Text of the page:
Blog Herald Today: If You See This, The Content Is Stolen

Sometimes Irony Is Sweet

As a writer, I’ve always taken the idea of owning my work seriously. As a publisher, I’ve always understood that no one can copyright an idea. As blogger, I’m tired of seeing people steal what my friends and I have spent our time working on, tired of watching sploggers toss ads up alongside our work to make their money.

Read the whole feature in today’s Blog Herald by clicking the logo.

It’s about blogging and real life.
–ME “Liz” Strauss
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  1. Deb says

    I’m forever finding content posted on blogs. In most cases the offenders respond to a simple cease and desist but sometimes I have to get mean. One person refused to take content down after several requests and letters to Google, Blogger and anyone else I could think of. It wasn’t until I publicly called him an “Unethical Blogger” and pointed others to his splog that he took down my content.

  2. says

    Hi Deb!
    Welcome! That’s the saddest part — that it makes us think and do negative things. Maybe that’s why I’ve started to think that the first response is to contact the blogger and say that I’m about to do a story on the blog in question, would he or she (but, quite frankly, only once has it been a she) like to comment or provide a remedy for the situation? Then I offer the article title which includes the phrase “stealing my content.” That has every time lead to an offer to remedy the situation.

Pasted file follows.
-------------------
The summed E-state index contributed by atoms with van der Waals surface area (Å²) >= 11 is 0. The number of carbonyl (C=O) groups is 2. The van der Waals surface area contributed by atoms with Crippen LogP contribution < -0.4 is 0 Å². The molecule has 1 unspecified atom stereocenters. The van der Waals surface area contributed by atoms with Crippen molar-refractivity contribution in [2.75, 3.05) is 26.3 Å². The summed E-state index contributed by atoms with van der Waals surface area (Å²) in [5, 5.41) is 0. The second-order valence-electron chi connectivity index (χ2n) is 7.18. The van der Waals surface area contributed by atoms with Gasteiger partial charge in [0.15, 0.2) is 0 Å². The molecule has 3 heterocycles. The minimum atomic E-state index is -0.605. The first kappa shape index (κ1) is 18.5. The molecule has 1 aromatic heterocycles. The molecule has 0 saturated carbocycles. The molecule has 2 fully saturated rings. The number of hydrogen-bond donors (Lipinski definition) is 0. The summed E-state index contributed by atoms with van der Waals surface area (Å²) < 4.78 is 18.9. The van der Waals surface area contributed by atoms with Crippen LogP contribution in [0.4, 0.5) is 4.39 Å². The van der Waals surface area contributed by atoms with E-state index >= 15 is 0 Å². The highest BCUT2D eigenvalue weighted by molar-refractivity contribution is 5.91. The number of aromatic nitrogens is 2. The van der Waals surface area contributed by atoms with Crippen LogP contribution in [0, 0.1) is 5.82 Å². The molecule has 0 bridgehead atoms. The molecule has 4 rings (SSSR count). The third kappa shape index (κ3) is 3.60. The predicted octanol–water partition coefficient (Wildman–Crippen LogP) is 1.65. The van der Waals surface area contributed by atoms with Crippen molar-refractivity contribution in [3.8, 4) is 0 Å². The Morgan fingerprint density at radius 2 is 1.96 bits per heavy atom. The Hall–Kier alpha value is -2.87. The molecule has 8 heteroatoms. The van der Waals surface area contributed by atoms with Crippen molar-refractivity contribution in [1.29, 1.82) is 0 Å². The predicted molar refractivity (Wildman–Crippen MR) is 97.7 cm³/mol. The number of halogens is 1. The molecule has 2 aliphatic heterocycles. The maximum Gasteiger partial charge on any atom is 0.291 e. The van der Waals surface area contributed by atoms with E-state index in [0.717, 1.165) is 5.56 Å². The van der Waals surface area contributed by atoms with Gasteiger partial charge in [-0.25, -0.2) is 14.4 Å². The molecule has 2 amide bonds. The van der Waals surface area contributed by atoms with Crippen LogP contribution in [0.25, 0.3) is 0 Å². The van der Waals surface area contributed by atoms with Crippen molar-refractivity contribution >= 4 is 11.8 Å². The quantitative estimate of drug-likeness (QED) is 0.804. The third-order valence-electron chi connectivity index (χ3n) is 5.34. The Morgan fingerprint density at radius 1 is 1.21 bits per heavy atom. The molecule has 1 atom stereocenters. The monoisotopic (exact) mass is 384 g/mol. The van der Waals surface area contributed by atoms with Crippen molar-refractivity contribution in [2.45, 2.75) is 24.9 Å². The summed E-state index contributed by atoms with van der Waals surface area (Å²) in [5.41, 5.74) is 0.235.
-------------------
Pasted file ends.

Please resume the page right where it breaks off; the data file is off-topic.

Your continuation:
One might suggest that my blog gets a better response than a smaller blog might . . . but I’ve had friends with far fewer links get the same reaction in response to this approach.

    Thank you, Deb, for sharing your experience on this lousy topic. You’re not a stranger anymore. But then, you knew that. :)

  3. says

    I am relatively new to blogging and still learning and observing. I subscribed to this blog only couple of days back and have already learnt quite a few things. Anyway, I want to ask Liz and everyone else that what exactly is content stealing? If a person reads lots of blog, learns something about a particular topic and then writes as he understand or learnt in his blogs, will this also be considered as content stealing or copyright issue or is it just about copying and pasting the entire posts (might have changed few words here and there)? If learning and then writing his thoughts considered to be stealing, then I think about 80% or may be more are actually involved in the act of stealing.

  4. says

    Hello Pankaj,